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You Are Getting SleepyTagged Proteins May Point to Why

Two years ago, scientists in Japan reported the discovery of a mouse that just could not stay awake. This creature, which had a mutation in a gene called Sik3, slept upwards of 30 percent more than usual: Although it awoke apparently refreshed, it would need to snooze again long before its normal lab mates’ bedtime. It was as if the mouse had a greater need for sleep. International Institute for Integrative Sleep Medicine/University of Tsukuba Their experiments compared Sleepy and normal mice that were either well-rested or in various states…

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Slime Molds RememberBut Do They Learn?

Slime molds are among the world’s strangest organisms. Long mistaken for fungi, they are now classed as a type of amoeba. As single-celled organisms, they have neither neurons nor brains. Yet for about a decade, scientists have debated whether slime molds have the capacity to learn about their environments and adjust their behavior accordingly. Audrey Dussutour/CNRS However, the notion that single-celled organisms can learn something and retain their memory of it at the cellular level is new and controversial. Traditionally, scientists have directly linked the phenomenon of learning to the…

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When Overtaxed Working Memory Knocks Your Brain Out of Sync

In 1956, the renowned cognitive psychologist George Miller published one of the field’s most widely cited papers, “The Magical Number Seven, Plus or Minus Two.” In it, he argued that although the brain can store a whole lifetime of knowledge in its trillions of connections, the number of items that humans can actively hold in their conscious awareness at once is limited, on average, to seven. Earl Miller, a neuroscientist at the Picower Institute for Learning and Memory at the Massachusetts Institute of Technology, studies the interplay of brain waves…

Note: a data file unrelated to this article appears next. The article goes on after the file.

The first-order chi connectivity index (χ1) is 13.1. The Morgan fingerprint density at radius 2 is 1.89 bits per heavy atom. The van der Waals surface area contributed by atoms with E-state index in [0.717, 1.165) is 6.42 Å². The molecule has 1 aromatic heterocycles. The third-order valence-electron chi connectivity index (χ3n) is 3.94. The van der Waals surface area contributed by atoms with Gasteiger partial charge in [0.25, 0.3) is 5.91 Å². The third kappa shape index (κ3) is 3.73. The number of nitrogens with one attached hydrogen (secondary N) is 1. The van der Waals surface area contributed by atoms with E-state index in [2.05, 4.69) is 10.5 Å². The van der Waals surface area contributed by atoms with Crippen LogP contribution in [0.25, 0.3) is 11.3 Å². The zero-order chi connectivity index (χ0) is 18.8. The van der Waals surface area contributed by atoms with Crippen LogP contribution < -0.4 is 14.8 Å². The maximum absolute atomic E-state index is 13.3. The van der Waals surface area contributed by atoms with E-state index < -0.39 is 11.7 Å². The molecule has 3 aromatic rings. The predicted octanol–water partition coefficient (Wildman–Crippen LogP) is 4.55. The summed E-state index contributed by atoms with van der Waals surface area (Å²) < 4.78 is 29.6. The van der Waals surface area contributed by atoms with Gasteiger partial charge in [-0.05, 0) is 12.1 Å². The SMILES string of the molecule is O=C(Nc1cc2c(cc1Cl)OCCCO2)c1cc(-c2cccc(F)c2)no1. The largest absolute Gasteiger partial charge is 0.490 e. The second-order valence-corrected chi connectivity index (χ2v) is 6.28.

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Troubled Times for Alternatives to Einsteins Theory of Gravity

Miguel Zumalacárregui knows what it feels like when theories die. In September 2017, he was at the Institute for Theoretical Physics in Saclay, near Paris, to speak at a meeting about dark energy and modified gravity. The official news had not yet broken about an epochal astronomical measurement—the detection, by gravitational wave detectors as well as many other telescopes, of a collision between two neutron stars—but a controversial tweet had lit a firestorm of rumor in the astronomical community, and excited researchers were discussing the discovery in hushed tones. A…

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An Anti-Aging Pundit Solves a Decades-Old Math Problem